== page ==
Distribution of CDM projects by country

As Grace, Luan and I discovered as we researched Flexibility Mechanisms, the number of Clean Development Mechanism (CDM) projects in Africa is dismally small when compared the number of projects in countries like China, India and Brazil. However, it seems like this trend may be changing. The UN just released a report that suggests the number of CDM projects in Africa is increasing; 112 projects are at ‘validation, requesting registration of registered.” Those numbers are up from 78 projects in 2008, and only 2 projects in 2004. This trend illuminates the important role African governments will play in promoting flexibility mechanisms, especially CDM, at the Copenhagen Negotiations. Experts also suggest however, that governments must support, “small market mechanisms in order to manage some of the special kinds of risks that might be holding back such projects in Africa.”

Country Risk Coverage, or insurance against civil unrest or a breach of contract, is playing a more and more important role in CDM implementation. Currently these risks often deter investments. Another reason for the lack of CDM project in Africa, is that developed nations don’t see investments in small scale projects as lucrative. Investment in large projects represents larger emissions reductions. Programmatic CDM, in which many smaller projects are combined to create one large project is a solution to this problem, however, incentive to invest still presents a huge problem to the success of this project.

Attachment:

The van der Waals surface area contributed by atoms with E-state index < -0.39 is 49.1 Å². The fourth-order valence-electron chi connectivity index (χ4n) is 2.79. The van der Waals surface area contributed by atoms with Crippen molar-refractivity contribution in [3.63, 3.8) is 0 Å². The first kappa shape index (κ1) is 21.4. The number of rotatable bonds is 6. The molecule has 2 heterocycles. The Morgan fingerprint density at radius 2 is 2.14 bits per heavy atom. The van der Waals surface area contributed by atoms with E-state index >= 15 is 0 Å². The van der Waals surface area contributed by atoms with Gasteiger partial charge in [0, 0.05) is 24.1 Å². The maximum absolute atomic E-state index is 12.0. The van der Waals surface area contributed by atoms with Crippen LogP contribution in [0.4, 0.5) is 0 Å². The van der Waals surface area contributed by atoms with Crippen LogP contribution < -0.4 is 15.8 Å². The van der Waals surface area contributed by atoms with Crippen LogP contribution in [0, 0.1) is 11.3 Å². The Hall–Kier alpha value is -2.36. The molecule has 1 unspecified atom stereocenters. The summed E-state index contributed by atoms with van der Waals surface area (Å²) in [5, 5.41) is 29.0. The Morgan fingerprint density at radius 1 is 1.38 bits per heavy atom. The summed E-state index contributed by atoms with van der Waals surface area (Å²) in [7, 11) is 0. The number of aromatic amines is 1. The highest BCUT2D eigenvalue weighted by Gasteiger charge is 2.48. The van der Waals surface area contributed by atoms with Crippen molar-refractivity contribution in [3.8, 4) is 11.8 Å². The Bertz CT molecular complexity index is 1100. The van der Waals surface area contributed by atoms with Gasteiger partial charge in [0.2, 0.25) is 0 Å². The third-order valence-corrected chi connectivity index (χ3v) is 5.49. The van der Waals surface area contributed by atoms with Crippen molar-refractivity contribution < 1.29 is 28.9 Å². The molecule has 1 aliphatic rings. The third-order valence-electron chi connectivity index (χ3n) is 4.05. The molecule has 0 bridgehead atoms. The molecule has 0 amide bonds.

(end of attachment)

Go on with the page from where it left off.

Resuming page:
Also, here is a very interesting article on Nigeria’s position on Climate Change. The country sees great potential for flexibility mechanism in their future, especially CDM projects.

This article however, reiterates a troubling notion: a substantial deal will (most likely) not be made this December in Copenhagen.



“The United Nations Secretary-General, Ban Ki-moon, has severally urged both rich and poor countries, developed and developing nations alike, to join hands to ‘seal the deal’ on climate change, so that the world can be a safer place.

The message is that if there is no deal in Copenhagen, the world is doomed to a future of global warming that leads to rising seas, glacial melting, floods and agricultural productivity losses.

Analysts believe that despite all the attention given to this crisis in the last couple of years, a deal appears far from being on the table.”

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